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Is It Safe to Exercise After Giving Birth? Here’s What This Celebrity Trainer Has to Say

For new moms, activities such as exercising tend to be overlooked for other more important things such as changing diapers, feeding the newborn, spending lots of time with them, and catching a wink of sleep whenever they can.

However, for mothers who are particularly keen on their fitness, the workout routine is always at the back of their minds. Transitioning from pregnancy to postpartum fitness is a process, and Women’s Health insists that all women should be patient with themselves.

Activities such as feeding the baby are given more priority

Admitting that it’ll take time for your body to regain its pre-pregnancy fitness, the media outlet says, is the first step to getting there. Simone De La Rue, a celebrity trainer whose clients include the likes of Chrissy Teigen and Jennifer Garner, both of whom are moms, agrees with the website.

Simone is also a mom herself, and she reveals that she stuck to a fitness routine until her delivery. However, getting back to exercising proved a little bit tougher than anticipated. Having delivered via C-section, she was wary of exerting her body before it was fully healed up.

She finally got the hang of it, and her experiences, both personal and with her clients, make her just the perfect expert to advise women on postpartum exercise. With insights from Dr. Jessica Shepherd, an OB/GYN, the two offer advice on how mothers can go back to exercising after delivery.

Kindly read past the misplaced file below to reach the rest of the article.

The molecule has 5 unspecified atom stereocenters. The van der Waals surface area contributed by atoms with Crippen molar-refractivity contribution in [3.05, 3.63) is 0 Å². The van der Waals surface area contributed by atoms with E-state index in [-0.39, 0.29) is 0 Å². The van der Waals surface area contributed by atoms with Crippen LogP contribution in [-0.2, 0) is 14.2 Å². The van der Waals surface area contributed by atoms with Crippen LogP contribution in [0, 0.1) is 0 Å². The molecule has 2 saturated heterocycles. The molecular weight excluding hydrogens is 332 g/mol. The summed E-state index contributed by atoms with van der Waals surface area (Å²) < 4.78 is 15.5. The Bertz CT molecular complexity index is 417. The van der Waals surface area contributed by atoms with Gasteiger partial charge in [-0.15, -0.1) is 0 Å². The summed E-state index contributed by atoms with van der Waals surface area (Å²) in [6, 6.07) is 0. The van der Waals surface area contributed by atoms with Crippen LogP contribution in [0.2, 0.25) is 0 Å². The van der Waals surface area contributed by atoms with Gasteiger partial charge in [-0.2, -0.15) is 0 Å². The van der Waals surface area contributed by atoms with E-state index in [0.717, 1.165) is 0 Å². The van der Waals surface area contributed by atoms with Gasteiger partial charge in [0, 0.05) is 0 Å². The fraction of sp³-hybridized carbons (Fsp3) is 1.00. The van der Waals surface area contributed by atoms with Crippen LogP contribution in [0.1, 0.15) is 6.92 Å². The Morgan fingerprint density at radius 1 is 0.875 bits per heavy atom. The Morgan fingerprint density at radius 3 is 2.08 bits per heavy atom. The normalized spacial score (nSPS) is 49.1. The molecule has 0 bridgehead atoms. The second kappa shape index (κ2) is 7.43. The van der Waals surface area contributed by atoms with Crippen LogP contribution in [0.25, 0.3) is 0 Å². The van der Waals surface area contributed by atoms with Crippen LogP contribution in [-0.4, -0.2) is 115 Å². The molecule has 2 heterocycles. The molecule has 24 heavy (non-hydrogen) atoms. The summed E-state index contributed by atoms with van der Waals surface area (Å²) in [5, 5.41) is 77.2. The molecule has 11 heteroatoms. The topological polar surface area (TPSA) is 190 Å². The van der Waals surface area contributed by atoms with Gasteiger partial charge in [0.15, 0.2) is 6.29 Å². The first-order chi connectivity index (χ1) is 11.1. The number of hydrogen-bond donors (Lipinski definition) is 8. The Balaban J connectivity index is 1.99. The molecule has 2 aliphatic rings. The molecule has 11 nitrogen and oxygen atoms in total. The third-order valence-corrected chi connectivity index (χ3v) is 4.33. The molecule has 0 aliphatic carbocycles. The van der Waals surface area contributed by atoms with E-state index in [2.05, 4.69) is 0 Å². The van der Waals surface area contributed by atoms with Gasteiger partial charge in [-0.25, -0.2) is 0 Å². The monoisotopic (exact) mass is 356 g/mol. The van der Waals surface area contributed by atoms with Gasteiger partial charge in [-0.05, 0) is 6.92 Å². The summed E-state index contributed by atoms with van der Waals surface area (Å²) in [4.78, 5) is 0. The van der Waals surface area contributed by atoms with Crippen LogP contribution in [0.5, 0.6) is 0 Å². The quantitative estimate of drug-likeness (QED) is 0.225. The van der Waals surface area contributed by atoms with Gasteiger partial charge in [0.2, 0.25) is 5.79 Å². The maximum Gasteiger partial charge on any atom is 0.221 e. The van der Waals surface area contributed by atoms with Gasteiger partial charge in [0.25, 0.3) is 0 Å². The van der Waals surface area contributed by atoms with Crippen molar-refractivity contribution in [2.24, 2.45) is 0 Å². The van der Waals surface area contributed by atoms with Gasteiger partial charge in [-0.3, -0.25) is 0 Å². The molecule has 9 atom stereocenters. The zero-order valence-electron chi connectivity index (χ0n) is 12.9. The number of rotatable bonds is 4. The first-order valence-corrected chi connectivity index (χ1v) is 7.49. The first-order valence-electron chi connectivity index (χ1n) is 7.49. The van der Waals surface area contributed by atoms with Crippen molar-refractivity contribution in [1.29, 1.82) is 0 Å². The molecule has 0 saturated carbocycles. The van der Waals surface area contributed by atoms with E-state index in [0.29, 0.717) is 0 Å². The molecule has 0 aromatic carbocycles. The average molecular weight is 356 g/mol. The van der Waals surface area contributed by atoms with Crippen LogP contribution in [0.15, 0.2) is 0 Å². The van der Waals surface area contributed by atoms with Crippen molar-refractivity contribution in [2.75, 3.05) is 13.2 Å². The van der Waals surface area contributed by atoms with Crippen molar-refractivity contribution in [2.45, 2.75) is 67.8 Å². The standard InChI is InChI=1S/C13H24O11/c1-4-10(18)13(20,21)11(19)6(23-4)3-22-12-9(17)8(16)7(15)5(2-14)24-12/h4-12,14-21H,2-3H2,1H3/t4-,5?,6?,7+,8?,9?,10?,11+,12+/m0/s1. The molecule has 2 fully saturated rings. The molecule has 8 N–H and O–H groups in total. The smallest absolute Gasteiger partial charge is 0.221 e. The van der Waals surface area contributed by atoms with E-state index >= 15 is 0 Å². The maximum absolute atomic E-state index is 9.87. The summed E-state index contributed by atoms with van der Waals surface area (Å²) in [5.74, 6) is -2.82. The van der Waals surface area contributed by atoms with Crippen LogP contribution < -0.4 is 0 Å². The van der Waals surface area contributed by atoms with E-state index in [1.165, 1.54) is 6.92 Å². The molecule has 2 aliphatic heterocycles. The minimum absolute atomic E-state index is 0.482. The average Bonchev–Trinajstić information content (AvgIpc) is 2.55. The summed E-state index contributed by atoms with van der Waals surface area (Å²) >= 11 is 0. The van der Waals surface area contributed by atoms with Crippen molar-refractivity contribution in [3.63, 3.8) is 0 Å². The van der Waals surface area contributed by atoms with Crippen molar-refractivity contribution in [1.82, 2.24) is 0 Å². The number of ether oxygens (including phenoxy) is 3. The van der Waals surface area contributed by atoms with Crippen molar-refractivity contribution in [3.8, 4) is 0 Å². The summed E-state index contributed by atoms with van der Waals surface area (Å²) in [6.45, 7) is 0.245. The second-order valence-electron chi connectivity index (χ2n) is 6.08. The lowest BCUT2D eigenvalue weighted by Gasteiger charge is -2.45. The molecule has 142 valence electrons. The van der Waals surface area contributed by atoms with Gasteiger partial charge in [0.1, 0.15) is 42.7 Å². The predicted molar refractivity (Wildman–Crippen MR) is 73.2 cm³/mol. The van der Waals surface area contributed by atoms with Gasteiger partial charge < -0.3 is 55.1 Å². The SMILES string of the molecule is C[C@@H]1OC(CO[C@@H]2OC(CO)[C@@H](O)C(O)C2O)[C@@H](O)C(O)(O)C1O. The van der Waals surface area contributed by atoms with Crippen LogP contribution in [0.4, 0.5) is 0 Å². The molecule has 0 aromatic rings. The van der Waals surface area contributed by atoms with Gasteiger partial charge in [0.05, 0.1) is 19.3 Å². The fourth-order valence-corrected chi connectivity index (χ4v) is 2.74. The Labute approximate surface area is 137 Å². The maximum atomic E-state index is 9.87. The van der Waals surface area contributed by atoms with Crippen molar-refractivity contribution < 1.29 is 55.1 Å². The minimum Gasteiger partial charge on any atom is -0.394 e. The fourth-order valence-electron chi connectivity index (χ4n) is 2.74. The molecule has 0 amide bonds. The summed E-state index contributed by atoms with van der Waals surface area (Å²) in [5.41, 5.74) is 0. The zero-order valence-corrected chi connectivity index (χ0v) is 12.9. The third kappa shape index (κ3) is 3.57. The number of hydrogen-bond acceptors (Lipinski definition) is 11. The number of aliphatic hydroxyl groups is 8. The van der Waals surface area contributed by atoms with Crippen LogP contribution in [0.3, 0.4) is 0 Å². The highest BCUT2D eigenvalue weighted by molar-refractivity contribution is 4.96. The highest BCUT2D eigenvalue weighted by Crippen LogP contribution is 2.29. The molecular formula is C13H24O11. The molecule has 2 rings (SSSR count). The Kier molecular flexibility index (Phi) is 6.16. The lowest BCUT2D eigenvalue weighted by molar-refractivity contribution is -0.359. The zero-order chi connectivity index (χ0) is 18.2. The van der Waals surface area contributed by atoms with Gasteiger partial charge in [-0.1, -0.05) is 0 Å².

Clear it with your doctor first

Before going back to regularly hitting the gym, Dr. Shepherd insists that you should tell your doctor about it. Based on how you’re healing, they will give the okay as to whether you should proceed. If either the pregnancy or the delivery was complicated, the OB/GYN says that you’ll definitely need more time to recover.

 

Clear it with your doctor first

Seek the services of a personal trainer

Even if you were used to working out alone in the past, it is best to have a personal trainer assess your fitness before you get started on your postpartum exercises. One session with them is enough, and make sure to ask for a custom-made training plan from them, based on the results of their assessment.

Prioritize low-intensity exercises

Dr. Shepherd advises mothers to ease into their routines, allowing the body to adjust to the exertion. You may have had enviable endurance before, but pregnancy and delivery are no small feat, and your body may have changed quite a bit over the period. One of the available options is walking, and we can all agree that this is simple enough.

 

Stop if anything hurts

Anyone who’s ever hit the gym knows that working out should be a comfortable experience and you shouldn’t be uncomfortable while at it. Of course, your muscles will go sore, but pain shouldn’t be part of it. If sharp and acute pains present themselves while a new mom is exercising, they should stop immediately and reach out to their doctor.

Set Realistic Goals

You may want to get rid of that belly fat as fast as possible, but De La Rue and Dr. Shepherd insist that you should set achievable goals. If you set the bar too high, they say that you’re at risk of psyching yourself out once you don’t achieve what you set out to, and that won’t do anyone any favors.

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